|Communities of Practice|
It means setting aside our fears about not being able to predict or control outcomes. Building healthy and resilient communities requires us to find our courage, reach out to each other, and make a new path forward.
At The Berkana Institute we talk about hosting the conversations that matter and building communities of practice which support people in acting and learning together. We use a variety of conversational methods — circle, world cafe, open space, appreciative inquiry, artistic expression — to help groups open up the knowledge they already have. We use communities of practice as a form of engagement which goes beyond loose affiliation to committed work together. My work at here builds on the learning, values, principles and beliefs of The Berkana Institute. Often I work with others who are part of this same, broad field. I can work with your organization in a number of different ways:
Almost all of my work begins with hosting the conversations that matter within organizations and communinities. In our hyper-busy lives, we rarely take time to really listen to each other. When we do, we discover how much we have in common and how much we collectively know. There is a kind of magic that happens when we begin to access our collective wisdom. We see more of the whole picture, we develop insights that can guide our actions, we find courage to move forward. It all begins by being in a place where it is safe to speak the truth and where we are really listening to each other.
Sometimes the role of conversation host blends with that of being a speaker. I look for opportunities to speak about what I’ve seen in communities and organizations around the world and about what we are learning together that helps to build healthy and resilient communities. I like to be able to share a few insights, host a group into deeper conversation, use my experience as a base to call out patterns in the conversation. I’m a story-teller and I’ve had access to a wide array of incredible people doing important work in the world.
Conversation and sharing ideas are, of course, just the beginning of the work. If we want different results, we have to make some new commitments to each other. We have to enter into a relationship with each other which has a clear focus on action and on learning. We call this a community of practice. Communities of practice exist at different scale, linking people within a particular community or organization and linking people from different communities and organization. For communities of practice to really work, communities and organizations have to consciously commit themselves to new frameworks for action which are explicit, visible and transparent to all involved. Literally, we make the path by walking it and there are a lot of stumbles as well as leaps of faith along the way. The engagements I like best are the ones that allow me to work with a group over time.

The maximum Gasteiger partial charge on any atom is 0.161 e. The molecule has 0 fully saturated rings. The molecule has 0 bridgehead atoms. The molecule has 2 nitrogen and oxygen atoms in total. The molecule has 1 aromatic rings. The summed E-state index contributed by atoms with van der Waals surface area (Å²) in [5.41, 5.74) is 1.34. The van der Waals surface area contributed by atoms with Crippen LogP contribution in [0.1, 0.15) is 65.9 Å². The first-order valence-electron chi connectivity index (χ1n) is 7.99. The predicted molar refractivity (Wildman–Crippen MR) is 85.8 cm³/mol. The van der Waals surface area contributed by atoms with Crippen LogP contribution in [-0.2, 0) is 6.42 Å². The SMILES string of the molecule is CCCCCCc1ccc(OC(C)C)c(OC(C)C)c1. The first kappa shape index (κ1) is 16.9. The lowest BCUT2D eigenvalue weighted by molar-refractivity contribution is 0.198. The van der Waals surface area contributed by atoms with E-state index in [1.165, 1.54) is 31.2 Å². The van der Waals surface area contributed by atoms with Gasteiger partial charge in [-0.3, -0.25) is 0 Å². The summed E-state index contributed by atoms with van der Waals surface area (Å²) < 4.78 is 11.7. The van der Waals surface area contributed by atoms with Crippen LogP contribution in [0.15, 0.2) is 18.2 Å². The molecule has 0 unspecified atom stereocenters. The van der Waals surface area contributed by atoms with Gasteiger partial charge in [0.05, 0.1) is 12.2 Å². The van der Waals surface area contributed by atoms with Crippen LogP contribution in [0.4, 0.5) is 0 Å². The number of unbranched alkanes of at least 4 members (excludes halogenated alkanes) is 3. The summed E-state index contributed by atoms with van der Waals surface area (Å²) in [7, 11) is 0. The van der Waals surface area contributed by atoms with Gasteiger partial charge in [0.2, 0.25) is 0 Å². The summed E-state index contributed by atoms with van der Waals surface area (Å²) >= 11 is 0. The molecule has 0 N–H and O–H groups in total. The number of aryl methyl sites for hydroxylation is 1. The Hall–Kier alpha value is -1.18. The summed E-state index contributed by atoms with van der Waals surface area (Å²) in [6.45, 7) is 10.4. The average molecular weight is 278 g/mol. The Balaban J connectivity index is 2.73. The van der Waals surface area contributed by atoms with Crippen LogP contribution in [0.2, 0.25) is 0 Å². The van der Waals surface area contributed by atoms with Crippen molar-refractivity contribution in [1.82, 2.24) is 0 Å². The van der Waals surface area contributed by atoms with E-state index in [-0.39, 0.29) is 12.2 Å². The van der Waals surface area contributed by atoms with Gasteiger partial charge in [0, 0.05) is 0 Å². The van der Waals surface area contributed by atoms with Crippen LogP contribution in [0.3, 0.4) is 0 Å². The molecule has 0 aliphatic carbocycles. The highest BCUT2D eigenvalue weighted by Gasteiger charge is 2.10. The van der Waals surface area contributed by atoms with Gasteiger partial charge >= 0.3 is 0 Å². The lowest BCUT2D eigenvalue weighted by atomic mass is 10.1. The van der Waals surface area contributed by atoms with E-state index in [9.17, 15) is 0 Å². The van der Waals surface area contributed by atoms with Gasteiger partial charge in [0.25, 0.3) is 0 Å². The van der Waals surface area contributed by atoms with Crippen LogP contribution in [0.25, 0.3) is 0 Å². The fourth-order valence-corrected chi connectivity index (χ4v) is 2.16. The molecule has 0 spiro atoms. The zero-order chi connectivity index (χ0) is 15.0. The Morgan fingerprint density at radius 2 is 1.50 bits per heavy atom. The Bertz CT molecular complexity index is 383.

Facilitation is similar to hosting. For me the difference is that facilitation often works with the questions and needs that some one, usually a governmental agency or some other decision making body, brings to a group of people. Facilitation is almost always advisory, telling someone what others think they ought to do. There is a partial sharing of decision making power, but almost always facilitation means working with a group of people to make their views, priorities and concerns known to those who have power.
Often those who are in positions of structural authority need someone from outside their organization who can talk with them about transformational change. I help leaders think through their own dilemmas, connect them with others with similar issues, and work with them to find new approaches and ideas.
Time that I spend as a conversation host, speaker, consultant, facilitator and coach provides most of my income. I’m look forward to having a conversation with you about how I might be of service.